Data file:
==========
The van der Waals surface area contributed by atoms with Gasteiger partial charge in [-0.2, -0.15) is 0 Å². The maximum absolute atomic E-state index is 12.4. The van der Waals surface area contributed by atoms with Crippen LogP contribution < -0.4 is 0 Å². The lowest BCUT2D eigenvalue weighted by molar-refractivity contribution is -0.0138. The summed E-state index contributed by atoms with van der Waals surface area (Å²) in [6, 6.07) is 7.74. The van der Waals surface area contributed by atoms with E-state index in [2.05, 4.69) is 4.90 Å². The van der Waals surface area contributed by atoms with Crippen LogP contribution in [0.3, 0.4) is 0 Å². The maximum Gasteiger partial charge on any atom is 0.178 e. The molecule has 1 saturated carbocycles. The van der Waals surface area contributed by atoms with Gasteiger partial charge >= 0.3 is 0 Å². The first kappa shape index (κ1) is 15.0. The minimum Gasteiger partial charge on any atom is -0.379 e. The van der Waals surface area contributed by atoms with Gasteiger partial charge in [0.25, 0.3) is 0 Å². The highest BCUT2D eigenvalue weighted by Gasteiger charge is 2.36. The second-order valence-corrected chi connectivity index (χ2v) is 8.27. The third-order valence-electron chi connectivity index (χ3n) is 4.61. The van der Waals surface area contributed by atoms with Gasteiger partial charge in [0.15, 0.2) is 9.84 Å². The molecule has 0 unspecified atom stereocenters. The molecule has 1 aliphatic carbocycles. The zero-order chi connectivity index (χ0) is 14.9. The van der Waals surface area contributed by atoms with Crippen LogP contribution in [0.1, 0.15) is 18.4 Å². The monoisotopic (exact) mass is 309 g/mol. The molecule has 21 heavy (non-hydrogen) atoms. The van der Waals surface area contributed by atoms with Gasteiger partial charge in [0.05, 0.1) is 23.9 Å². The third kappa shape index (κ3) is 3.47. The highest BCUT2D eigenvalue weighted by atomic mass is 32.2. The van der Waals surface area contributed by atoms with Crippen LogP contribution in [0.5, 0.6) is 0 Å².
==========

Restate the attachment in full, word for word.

The van der Waals surface area contributed by atoms with Gasteiger partial charge in [-0.2, -0.15) is 0 Å². The maximum absolute atomic E-state index is 12.4. The van der Waals surface area contributed by atoms with Crippen LogP contribution < -0.4 is 0 Å². The lowest BCUT2D eigenvalue weighted by molar-refractivity contribution is -0.0138. The summed E-state index contributed by atoms with van der Waals surface area (Å²) in [6, 6.07) is 7.74. The van der Waals surface area contributed by atoms with E-state index in [2.05, 4.69) is 4.90 Å². The van der Waals surface area contributed by atoms with Crippen LogP contribution in [0.3, 0.4) is 0 Å². The maximum Gasteiger partial charge on any atom is 0.178 e. The molecule has 1 saturated carbocycles. The van der Waals surface area contributed by atoms with Gasteiger partial charge >= 0.3 is 0 Å². The first kappa shape index (κ1) is 15.0. The minimum Gasteiger partial charge on any atom is -0.379 e. The van der Waals surface area contributed by atoms with Gasteiger partial charge in [0.25, 0.3) is 0 Å². The highest BCUT2D eigenvalue weighted by Gasteiger charge is 2.36. The second-order valence-corrected chi connectivity index (χ2v) is 8.27. The third-order valence-electron chi connectivity index (χ3n) is 4.61. The van der Waals surface area contributed by atoms with Gasteiger partial charge in [0.15, 0.2) is 9.84 Å². The molecule has 0 unspecified atom stereocenters. The molecule has 1 aliphatic carbocycles. The zero-order chi connectivity index (χ0) is 14.9. The van der Waals surface area contributed by atoms with Crippen LogP contribution in [0.1, 0.15) is 18.4 Å². The monoisotopic (exact) mass is 309 g/mol. The molecule has 21 heavy (non-hydrogen) atoms. The van der Waals surface area contributed by atoms with Gasteiger partial charge in [0.05, 0.1) is 23.9 Å². The third kappa shape index (κ3) is 3.47. The highest BCUT2D eigenvalue weighted by atomic mass is 32.2. The van der Waals surface area contributed by atoms with Crippen LogP contribution in [0.5, 0.6) is 0 Å².